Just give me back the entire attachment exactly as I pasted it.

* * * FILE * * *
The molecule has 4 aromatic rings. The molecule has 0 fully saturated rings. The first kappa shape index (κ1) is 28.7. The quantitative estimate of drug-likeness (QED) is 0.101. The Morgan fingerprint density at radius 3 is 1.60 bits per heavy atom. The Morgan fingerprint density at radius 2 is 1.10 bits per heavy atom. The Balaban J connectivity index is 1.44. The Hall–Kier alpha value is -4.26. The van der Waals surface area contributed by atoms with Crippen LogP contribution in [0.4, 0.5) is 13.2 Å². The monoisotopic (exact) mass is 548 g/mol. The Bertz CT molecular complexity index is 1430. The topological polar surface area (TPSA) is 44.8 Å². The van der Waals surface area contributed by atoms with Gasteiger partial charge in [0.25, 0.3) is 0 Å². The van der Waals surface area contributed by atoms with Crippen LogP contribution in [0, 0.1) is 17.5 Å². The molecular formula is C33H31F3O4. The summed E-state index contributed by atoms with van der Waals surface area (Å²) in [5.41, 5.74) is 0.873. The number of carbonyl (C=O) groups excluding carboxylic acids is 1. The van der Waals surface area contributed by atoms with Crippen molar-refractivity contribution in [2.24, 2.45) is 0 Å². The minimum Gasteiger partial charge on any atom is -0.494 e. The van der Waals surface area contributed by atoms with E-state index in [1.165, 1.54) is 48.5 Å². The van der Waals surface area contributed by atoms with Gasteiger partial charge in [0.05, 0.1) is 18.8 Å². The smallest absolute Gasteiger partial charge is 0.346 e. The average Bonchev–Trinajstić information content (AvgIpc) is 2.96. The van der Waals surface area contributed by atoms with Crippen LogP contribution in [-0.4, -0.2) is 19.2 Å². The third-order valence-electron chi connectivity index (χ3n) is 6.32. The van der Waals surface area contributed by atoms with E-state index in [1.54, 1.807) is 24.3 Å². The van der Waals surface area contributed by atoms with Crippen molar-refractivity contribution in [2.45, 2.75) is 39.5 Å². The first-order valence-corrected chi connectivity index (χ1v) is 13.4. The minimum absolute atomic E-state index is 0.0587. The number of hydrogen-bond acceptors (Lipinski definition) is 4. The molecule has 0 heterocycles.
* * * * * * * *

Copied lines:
The molecule has 4 aromatic rings. The molecule has 0 fully saturated rings. The first kappa shape index (κ1) is 28.7. The quantitative estimate of drug-likeness (QED) is 0.101. The Morgan fingerprint density at radius 3 is 1.60 bits per heavy atom. The Morgan fingerprint density at radius 2 is 1.10 bits per heavy atom. The Balaban J connectivity index is 1.44. The Hall–Kier alpha value is -4.26. The van der Waals surface area contributed by atoms with Crippen LogP contribution in [0.4, 0.5) is 13.2 Å². The monoisotopic (exact) mass is 548 g/mol. The Bertz CT molecular complexity index is 1430. The topological polar surface area (TPSA) is 44.8 Å². The van der Waals surface area contributed by atoms with Gasteiger partial charge in [0.25, 0.3) is 0 Å². The van der Waals surface area contributed by atoms with Crippen LogP contribution in [0, 0.1) is 17.5 Å². The molecular formula is C33H31F3O4. The summed E-state index contributed by atoms with van der Waals surface area (Å²) in [5.41, 5.74) is 0.873. The number of carbonyl (C=O) groups excluding carboxylic acids is 1. The van der Waals surface area contributed by atoms with Crippen molar-refractivity contribution in [2.24, 2.45) is 0 Å². The minimum Gasteiger partial charge on any atom is -0.494 e. The van der Waals surface area contributed by atoms with E-state index in [1.165, 1.54) is 48.5 Å². The van der Waals surface area contributed by atoms with Gasteiger partial charge in [0.05, 0.1) is 18.8 Å². The smallest absolute Gasteiger partial charge is 0.346 e. The average Bonchev–Trinajstić information content (AvgIpc) is 2.96. The van der Waals surface area contributed by atoms with Crippen LogP contribution in [-0.4, -0.2) is 19.2 Å². The third-order valence-electron chi connectivity index (χ3n) is 6.32. The van der Waals surface area contributed by atoms with E-state index in [1.54, 1.807) is 24.3 Å². The van der Waals surface area contributed by atoms with Crippen molar-refractivity contribution in [2.45, 2.75) is 39.5 Å². The first-order valence-corrected chi connectivity index (χ1v) is 13.4. The minimum absolute atomic E-state index is 0.0587. The number of hydrogen-bond acceptors (Lipinski definition) is 4. The molecule has 0 heterocycles.